What does it take to be a member of the Fifth Avenue Club, the personal shopping inner sanctuary of Saks? You wouldn't have to ask if you were one of the 27 clients of personal shopper Fay Ricotta, which means that you would have probably come to her through a referral, she would have interviewed you, and you would most likey spend around $150,000 to $200,000 a year with her. The WSJ delves into the "closet-sized office" of Ricotta, who is able to provide her clients with brands that even Saks doesn't carry.
So who are these clients that somehow have the pull to make clothes appear at a store where the buyers didn't buy them? The WSJ says Ricotta describes them as such: "She notes that her clients need to share her aesthetic, which revolves around simple, chic pieces like a crisp white blouse or a figure-flattering dress." Read: They have a lot of dough to give to someone who works solely on commission. Ricotta says they're not all huge spenders, though, and she claims that there are some that only spend $1,000 a year. (Most likely, in one shot, and probably on a headband.) And if you must know, 90% of them are size 4s, there's two size 6s, one 10 and one 12.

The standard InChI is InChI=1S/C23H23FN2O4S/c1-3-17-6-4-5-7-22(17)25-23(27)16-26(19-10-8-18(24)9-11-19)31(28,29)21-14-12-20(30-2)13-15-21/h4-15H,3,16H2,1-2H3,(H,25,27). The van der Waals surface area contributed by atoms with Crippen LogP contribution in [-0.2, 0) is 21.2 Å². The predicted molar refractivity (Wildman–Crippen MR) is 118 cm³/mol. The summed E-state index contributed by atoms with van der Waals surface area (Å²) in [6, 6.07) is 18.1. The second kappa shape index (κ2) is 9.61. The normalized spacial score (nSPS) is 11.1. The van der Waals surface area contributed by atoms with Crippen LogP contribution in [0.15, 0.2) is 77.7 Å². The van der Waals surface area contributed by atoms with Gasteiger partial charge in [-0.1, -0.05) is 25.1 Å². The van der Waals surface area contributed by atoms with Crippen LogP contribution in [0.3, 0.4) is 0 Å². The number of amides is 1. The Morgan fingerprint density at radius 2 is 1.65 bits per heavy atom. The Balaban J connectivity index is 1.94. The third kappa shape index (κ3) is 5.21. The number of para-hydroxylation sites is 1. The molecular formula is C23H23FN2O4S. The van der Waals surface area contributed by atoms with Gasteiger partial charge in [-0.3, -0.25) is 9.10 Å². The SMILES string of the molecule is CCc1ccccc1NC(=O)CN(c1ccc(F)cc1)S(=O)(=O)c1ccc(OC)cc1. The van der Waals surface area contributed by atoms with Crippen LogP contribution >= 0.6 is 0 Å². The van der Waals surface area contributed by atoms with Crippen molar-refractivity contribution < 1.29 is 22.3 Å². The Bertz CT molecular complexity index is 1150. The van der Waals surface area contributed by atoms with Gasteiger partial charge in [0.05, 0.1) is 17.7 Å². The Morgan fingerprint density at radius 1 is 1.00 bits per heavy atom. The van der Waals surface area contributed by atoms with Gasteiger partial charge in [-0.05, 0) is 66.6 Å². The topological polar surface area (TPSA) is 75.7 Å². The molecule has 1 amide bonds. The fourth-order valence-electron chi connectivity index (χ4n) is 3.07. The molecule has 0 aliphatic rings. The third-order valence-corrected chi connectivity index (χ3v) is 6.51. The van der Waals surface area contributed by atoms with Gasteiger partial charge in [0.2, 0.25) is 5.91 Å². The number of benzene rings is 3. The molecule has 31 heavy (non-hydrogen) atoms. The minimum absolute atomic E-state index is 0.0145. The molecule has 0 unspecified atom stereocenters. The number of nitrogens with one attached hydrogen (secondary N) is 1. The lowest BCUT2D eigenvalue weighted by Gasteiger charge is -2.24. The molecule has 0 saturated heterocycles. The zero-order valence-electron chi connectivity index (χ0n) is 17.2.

She manages to stock brands—like Lanvin—that aren't carried in Saks through a bevy of past work connections. She's held down jobs working at Céline and Calvin Klein, and has also had positions at Jeffrey and Bergdorf Goodman, so it seems as though she's made a lot of friends—both designers and customers. When she left Bergdorf in 2005, she brought "a string of clients along with her."
And the brands are like her best friends, in that they pretty much do whatever she asks. For example, YSL says that if Fay tells them that the fabric of an item is "too stiff" or that a coat would do better in another color, they take heed. In two other anecdotes, Gucci sent over runway samples to one of her clients, and Chanel sent extra fabric and trim over so that Saks' seamstresses could add four inches of length to a suit for one of Ricotta's clients.
To further prove her dedication, here's this little diddy: "When one client was delivered a $7,000 sequined gown with the security tag still attached just hours before an event, Ms. Ricotta leapt up from the table at her acupuncture appointment, raced to the store to get the right tool, and met the client's limo at the curb to remove the tag."
· Inside a Department Store's Secret Shopping Service [WSJ]
· Saks Fifth Avenue [Official Site]